DENVER (Nov. 15, 2013) - More than 600,000 bats were killed by wind energy turbines in 2012, a serious blow to creatures who pollinate crops and help control flying insects, according to a new study from the University of Colorado Denver.
"The development and expansion of wind energy facilities is a key threat to bat populations in North America," said study author Mark Hayes, PhD, research associate in integrated biology at CU Denver. "Dead bats are being found underneath wind turbines across North America. The estimate of bat fatalities is probably conservative."
The study, which analyzed data on the number of dead bats found at wind turbine sites, will be published next week in the journal BioScience.
Hayes said areas near the Appalachian Mountains like Buffalo, Tennessee and Mountaineer, West Virginia had the highest bat fatality rates. Little information is available on bat deaths at wind turbine facilities in the Rocky Mountain West or the Sierra Nevadas.
The bats are killed when they fly into the towering turbines which spin at up to 179 mph with blades that can stretch 130 feet. Earlier estimates of bat deaths ranged from 33,000 to 880,000.
Hayes said his estimates are likely conservative for two reasons. First, when a range of fatality estimates were reported at a wind facility, he chose the minimum estimate. Secondly, the number of deaths was estimated for just migratory periods, not the entire year, likely leaving out many other fatalities.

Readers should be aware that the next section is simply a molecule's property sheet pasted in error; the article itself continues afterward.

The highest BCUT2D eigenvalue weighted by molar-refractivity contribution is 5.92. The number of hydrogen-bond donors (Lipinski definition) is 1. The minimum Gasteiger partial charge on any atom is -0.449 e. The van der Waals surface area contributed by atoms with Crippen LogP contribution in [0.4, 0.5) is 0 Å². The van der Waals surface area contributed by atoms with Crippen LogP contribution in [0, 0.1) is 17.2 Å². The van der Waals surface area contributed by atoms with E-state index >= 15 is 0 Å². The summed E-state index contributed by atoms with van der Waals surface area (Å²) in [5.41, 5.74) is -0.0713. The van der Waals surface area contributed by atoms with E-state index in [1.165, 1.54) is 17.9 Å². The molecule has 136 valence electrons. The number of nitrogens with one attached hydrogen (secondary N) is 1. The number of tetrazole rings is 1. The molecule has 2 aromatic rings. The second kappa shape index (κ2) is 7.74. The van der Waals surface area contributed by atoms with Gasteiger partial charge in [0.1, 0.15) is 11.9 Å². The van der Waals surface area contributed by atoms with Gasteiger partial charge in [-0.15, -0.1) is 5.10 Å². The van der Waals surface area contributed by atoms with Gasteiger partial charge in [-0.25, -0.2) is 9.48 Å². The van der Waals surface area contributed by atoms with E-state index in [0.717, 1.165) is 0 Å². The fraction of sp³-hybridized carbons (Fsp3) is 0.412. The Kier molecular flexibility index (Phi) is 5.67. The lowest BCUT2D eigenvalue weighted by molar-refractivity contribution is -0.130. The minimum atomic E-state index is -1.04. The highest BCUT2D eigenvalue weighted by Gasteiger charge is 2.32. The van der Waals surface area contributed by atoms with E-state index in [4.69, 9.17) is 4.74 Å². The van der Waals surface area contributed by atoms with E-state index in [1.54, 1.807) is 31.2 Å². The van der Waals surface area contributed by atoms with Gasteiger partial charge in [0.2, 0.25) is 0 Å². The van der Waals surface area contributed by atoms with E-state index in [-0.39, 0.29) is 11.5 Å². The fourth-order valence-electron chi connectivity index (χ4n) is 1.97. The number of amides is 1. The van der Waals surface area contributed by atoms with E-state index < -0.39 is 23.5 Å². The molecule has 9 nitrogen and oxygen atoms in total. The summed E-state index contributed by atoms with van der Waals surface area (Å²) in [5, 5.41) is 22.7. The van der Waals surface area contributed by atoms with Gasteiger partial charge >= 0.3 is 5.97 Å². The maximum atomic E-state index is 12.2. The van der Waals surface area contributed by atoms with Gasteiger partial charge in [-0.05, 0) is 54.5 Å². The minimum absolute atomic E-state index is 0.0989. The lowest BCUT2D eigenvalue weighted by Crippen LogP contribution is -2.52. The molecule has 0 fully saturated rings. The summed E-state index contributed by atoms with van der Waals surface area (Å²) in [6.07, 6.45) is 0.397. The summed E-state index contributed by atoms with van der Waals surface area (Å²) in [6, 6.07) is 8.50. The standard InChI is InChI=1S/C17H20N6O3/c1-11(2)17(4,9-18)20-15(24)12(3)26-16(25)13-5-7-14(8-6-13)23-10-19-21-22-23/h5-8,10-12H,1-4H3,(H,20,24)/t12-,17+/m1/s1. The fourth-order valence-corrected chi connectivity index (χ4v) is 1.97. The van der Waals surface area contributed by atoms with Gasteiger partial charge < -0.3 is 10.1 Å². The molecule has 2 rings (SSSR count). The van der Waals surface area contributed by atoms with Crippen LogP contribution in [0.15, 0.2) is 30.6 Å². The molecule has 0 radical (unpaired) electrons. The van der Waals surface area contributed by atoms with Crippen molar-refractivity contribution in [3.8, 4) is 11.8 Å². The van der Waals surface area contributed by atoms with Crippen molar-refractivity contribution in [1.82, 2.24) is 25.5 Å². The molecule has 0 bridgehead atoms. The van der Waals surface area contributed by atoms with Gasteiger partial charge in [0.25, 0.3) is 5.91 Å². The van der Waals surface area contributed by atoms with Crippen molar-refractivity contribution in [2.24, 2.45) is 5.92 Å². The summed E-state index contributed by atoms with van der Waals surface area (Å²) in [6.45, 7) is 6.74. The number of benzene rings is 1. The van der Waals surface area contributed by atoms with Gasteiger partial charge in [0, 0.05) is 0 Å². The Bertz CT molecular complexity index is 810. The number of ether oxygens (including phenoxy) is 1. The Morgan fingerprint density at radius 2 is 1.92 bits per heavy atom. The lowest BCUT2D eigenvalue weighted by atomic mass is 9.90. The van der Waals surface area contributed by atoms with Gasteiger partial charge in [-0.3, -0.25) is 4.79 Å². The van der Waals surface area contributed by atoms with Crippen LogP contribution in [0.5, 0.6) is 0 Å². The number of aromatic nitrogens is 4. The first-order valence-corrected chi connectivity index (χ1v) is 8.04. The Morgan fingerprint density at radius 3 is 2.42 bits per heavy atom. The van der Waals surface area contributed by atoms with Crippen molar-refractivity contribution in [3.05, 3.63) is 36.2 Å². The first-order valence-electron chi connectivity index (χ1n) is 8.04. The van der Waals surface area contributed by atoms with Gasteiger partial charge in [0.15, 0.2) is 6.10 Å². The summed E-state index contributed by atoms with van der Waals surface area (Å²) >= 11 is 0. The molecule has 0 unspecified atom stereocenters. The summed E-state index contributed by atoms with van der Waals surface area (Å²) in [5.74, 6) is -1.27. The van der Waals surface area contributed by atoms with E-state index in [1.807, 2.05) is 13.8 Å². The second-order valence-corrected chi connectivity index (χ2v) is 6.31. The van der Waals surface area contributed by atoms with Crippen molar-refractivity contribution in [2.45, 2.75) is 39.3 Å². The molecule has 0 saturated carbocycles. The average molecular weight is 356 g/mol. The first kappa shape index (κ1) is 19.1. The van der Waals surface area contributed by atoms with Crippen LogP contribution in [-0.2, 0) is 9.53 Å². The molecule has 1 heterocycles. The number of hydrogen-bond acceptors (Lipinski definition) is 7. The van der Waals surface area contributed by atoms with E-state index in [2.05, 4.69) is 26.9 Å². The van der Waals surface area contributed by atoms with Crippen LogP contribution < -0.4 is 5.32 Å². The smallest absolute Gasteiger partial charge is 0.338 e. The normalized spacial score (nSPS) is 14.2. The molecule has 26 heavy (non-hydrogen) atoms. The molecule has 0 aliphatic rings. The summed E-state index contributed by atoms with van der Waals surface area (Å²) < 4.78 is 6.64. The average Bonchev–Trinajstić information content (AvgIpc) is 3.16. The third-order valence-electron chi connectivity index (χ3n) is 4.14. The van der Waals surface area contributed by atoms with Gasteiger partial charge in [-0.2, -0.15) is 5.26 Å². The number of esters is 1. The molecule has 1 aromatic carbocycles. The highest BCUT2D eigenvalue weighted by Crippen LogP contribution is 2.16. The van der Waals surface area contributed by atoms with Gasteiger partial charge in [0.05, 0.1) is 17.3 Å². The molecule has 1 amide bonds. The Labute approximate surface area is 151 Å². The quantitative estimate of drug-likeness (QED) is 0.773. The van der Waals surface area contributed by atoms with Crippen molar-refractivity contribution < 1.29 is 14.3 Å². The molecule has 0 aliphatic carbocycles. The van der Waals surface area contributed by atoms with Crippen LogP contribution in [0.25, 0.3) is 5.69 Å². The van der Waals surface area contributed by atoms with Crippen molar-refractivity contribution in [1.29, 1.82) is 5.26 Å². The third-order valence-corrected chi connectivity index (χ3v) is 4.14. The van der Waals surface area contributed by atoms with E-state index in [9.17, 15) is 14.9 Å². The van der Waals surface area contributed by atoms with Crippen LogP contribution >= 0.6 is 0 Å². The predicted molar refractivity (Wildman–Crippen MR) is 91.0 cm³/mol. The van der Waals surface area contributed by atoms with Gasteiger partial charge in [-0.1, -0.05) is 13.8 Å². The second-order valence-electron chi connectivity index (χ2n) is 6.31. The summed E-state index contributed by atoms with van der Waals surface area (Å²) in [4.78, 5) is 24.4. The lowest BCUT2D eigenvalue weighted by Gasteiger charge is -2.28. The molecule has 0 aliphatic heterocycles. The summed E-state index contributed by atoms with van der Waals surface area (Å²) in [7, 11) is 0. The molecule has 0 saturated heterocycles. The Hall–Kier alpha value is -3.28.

"The number could be as high as 900,000 dead," he said.
There are 45 known bat species in the contiguous U.S., many of which have important economic impacts. Not only do they control flying insects like mosquitoes, they also pollinate commercial crops, flowers and various cacti.
Those suffering the most fatalities are the hoary bat, eastern bat and the silver-haired bat.
Hayes said there ways to mitigate the killings. One is to have the turbines activated to spin at higher wind speeds when bats don't tend to fly.
"A lot of bats are killed because the turbines move at low wind speeds, which is when most bats fly around," said Hayes, who has studied bats for 15 years. "In a recent study in Pennsylvania, researchers adjusted the operating speeds from 10 mph to 18 or 20 mph and decreased fatalities by 40 to 90 percent."
Hayes said with the expansion of wind energy in the future, more bats will likely die.
"I am not against wind energy. It's clean, it reduces pollution and it creates jobs. But there are negative impacts," he said. "Still, I think this is a problem we can solve."
|Contact: David Kelly|
University of Colorado Denver